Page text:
CancerCare Manitoba
IN SIXTY - Questions and Answers

What is IN SIXTY?
IN SIXTY is the new strategy of action and quality care for patients during their first days of cancer suspicion, diagnosis and to a first treatment if needed. In June 2011, the Province of Manitoba announced a $40 million investment towards transforming the cancer patient journey. In November 2011 the development of IN SIXTY (also known as the Cancer Patient Journey Initiative) began with a Manitoba Cancer Partnership Steering Committee and an overarching goal to reduce the time from suspicion of cancer to first treatment to 60 days or less, by no later than 2016, and to do so in a sustainable manner that also improves the quality of the cancer patient experience.

Why do we need IN SIXTY?
Cancer can affect anyone at anytime. In Manitoba, over 6100 patients are diagnosed annually and up to ten times more undergo investigations for suspected cancers. Many patients and their families have found the cancer journey complex, difficult to understand and highly stressful, especially in the first few weeks when testing procedures and specialist appointments are occurring. Any delay in tests and care during this time heighten anxiety and may critically affect clinical outcomes, such as patients requiring more intensive treatments. When IN SIXTY began, the suspicion to treatment phase for patients took anywhere from 3 to 9 months. Some delays were rooted in: a lack of coordination, integration, and information flow among the multiple health care organizations involved - resulting in complex care pathways and patient handoffs; lack of clinically-defined diagnostic and treatment care pathways- resulting in diagnosis and treatment delays; poor communication between the health care system and patients during this initial stage in their cancer journey. Services need to be streamlined and new approaches across organizations are needed to make the best use of the skills available in the cancer workforce.

When will the improvements happen?
While the 60 day goal will take several years to achieve, many improvements are occurring along the way. So far:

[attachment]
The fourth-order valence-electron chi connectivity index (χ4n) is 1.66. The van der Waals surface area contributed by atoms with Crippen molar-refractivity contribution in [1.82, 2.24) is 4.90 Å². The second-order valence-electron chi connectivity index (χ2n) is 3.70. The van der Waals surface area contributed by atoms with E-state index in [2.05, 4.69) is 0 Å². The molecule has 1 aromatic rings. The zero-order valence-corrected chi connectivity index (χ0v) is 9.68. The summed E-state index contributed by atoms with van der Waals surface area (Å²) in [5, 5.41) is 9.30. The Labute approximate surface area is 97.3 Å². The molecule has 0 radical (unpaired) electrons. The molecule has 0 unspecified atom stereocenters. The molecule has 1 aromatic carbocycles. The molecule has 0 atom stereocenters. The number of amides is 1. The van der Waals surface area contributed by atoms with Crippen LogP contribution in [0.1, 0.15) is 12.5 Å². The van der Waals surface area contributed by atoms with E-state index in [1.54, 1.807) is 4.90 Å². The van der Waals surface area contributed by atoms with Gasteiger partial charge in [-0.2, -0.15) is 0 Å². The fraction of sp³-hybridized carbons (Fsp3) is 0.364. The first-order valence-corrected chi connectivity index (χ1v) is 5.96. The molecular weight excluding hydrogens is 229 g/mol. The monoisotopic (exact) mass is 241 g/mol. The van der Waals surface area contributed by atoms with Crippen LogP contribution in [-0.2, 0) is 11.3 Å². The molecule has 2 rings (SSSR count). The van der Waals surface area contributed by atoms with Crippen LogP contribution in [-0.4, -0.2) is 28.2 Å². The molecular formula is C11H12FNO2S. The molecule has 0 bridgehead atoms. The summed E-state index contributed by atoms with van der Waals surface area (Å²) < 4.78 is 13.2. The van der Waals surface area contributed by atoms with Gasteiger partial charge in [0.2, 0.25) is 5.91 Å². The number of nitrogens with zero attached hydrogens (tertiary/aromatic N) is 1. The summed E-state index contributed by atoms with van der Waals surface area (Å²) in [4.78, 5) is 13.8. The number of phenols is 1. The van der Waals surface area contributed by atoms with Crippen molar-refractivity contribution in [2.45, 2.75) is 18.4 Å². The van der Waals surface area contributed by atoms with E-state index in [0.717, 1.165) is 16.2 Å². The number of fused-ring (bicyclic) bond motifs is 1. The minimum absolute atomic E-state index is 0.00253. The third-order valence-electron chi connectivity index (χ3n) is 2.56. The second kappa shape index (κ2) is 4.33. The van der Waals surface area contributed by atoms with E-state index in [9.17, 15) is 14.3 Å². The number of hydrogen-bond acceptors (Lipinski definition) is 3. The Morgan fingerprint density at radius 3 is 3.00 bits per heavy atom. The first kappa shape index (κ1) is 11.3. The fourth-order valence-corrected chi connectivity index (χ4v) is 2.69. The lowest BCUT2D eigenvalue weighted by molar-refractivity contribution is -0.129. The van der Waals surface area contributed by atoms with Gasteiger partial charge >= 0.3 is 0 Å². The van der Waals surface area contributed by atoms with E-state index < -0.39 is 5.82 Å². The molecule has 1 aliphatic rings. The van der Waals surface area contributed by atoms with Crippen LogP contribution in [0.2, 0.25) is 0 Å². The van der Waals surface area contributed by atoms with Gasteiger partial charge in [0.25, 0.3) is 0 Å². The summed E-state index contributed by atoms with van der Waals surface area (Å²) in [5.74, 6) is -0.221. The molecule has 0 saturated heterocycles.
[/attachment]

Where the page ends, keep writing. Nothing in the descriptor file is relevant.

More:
• A Patient Participation Advisory Group of cancer survivors and current cancer patients was formed to participate and advise the work occurring on the cancer journey in Manitoba. This is the first time a patient group has been directly involved from start to finish in health care changes;
  • Breast Cancer guidelines to explain the referral to testing and specialists process were improved and provided to referring physicians;
  • An advanced diagnostics machine that helps determine the best therapy for breast cancer patients, thus getting the right treatment for patients faster, was added in Manitoba;
  • New wait time targets for diagnosis and treatment are being developed by cross sector groups of physicians and surgeons for several major cancers including: breast, colorectal, lung, prostate, and lymphoma;
  • Improved access via texting and web forms for UPCON, the cancer helpline service for health care professionals;
  • Enhanced and integrated services are being added to rural the Community Cancer Program Network across Manitoba, bringing cancer counselling and cancer navigation expertise closer to people in their own communities;
  • Nurse Navigators have been added to Cancer Navigation Services to help connect and guide suspected or diagnosed cancer patients and their family physicians with the diagnostic services and specialist care they need.
  • A vulnerable population program has been added to CancerCare Manitoba to assess and address the unique needs of demographic groups who are at higher risk of barriers in care transitions;
  • A Program and Evaluation Monitoring group is reviewing and improving the data collection processes to better understand where and when delays occur during the cancer journey;
  • Site specific improvements have been taking place at several hospitals and clinics across the province to tighten administrative processes at the front line of care.
  • An Information Management group is focused on developing a tracking system to alert providers if patients are at risk of not meeting the 60 day targets.

Who is part of IN SIXTY to improve the cancer journey?
IN SIXTY is a partnership of Manitoba Health, CancerCare Manitoba, Diagnostic Services of Manitoba, all regional health authorities in Manitoba, family physicians and other health care providers. These partners have brought together key players and patients from across Manitoba to work together on many improvements in key areas related to primary care, diagnostics, specialty care, IT support, and communication.